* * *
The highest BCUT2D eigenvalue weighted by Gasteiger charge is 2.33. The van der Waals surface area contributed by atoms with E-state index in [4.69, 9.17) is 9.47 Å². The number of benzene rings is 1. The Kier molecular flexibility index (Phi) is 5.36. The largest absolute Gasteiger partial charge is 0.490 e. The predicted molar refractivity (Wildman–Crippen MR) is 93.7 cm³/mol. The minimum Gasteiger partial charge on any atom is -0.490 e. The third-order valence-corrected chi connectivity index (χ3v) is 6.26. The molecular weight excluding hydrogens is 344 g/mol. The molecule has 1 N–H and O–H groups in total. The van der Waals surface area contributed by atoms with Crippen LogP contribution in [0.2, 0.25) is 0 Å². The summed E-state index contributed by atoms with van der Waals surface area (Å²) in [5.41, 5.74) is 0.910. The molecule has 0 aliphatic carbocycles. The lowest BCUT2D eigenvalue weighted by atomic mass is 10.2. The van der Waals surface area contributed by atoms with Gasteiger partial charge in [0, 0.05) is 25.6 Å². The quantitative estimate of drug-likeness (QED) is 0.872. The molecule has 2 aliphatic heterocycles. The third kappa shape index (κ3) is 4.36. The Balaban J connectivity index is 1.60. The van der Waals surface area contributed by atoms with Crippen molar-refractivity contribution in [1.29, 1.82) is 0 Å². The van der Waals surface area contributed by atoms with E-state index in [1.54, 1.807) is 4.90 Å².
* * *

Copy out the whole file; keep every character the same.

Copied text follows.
The highest BCUT2D eigenvalue weighted by Gasteiger charge is 2.33. The van der Waals surface area contributed by atoms with E-state index in [4.69, 9.17) is 9.47 Å². The number of benzene rings is 1. The Kier molecular flexibility index (Phi) is 5.36. The largest absolute Gasteiger partial charge is 0.490 e. The predicted molar refractivity (Wildman–Crippen MR) is 93.7 cm³/mol. The minimum Gasteiger partial charge on any atom is -0.490 e. The third-order valence-corrected chi connectivity index (χ3v) is 6.26. The molecular weight excluding hydrogens is 344 g/mol. The molecule has 1 N–H and O–H groups in total. The van der Waals surface area contributed by atoms with Crippen LogP contribution in [0.2, 0.25) is 0 Å². The summed E-state index contributed by atoms with van der Waals surface area (Å²) in [5.41, 5.74) is 0.910. The molecule has 0 aliphatic carbocycles. The lowest BCUT2D eigenvalue weighted by atomic mass is 10.2. The van der Waals surface area contributed by atoms with Gasteiger partial charge in [0, 0.05) is 25.6 Å². The quantitative estimate of drug-likeness (QED) is 0.872. The molecule has 2 aliphatic heterocycles. The third kappa shape index (κ3) is 4.36. The Balaban J connectivity index is 1.60. The van der Waals surface area contributed by atoms with Crippen molar-refractivity contribution in [1.29, 1.82) is 0 Å². The van der Waals surface area contributed by atoms with E-state index in [1.54, 1.807) is 4.90 Å².